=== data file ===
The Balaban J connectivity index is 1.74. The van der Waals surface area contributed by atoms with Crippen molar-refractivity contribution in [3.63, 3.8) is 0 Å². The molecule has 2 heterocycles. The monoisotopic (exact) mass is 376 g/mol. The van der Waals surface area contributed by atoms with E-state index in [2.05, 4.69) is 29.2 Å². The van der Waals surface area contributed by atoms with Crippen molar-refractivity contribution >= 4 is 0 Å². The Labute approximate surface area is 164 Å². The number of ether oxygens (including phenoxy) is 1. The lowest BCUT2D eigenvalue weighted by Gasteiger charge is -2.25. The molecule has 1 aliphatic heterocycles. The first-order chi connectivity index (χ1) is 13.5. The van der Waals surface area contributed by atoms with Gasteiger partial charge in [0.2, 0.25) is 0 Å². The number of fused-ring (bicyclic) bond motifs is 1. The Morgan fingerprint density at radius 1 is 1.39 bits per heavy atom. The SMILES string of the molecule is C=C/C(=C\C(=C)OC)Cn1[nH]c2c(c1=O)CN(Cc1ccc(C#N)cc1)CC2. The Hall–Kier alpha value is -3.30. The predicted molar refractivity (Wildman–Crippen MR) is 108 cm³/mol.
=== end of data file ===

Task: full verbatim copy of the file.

The Balaban J connectivity index is 1.74. The van der Waals surface area contributed by atoms with Crippen molar-refractivity contribution in [3.63, 3.8) is 0 Å². The molecule has 2 heterocycles. The monoisotopic (exact) mass is 376 g/mol. The van der Waals surface area contributed by atoms with E-state index in [2.05, 4.69) is 29.2 Å². The van der Waals surface area contributed by atoms with Crippen molar-refractivity contribution >= 4 is 0 Å². The Labute approximate surface area is 164 Å². The number of ether oxygens (including phenoxy) is 1. The lowest BCUT2D eigenvalue weighted by Gasteiger charge is -2.25. The molecule has 1 aliphatic heterocycles. The first-order chi connectivity index (χ1) is 13.5. The van der Waals surface area contributed by atoms with Gasteiger partial charge in [0.2, 0.25) is 0 Å². The number of fused-ring (bicyclic) bond motifs is 1. The Morgan fingerprint density at radius 1 is 1.39 bits per heavy atom. The SMILES string of the molecule is C=C/C(=C\C(=C)OC)Cn1[nH]c2c(c1=O)CN(Cc1ccc(C#N)cc1)CC2. The Hall–Kier alpha value is -3.30. The predicted molar refractivity (Wildman–Crippen MR) is 108 cm³/mol.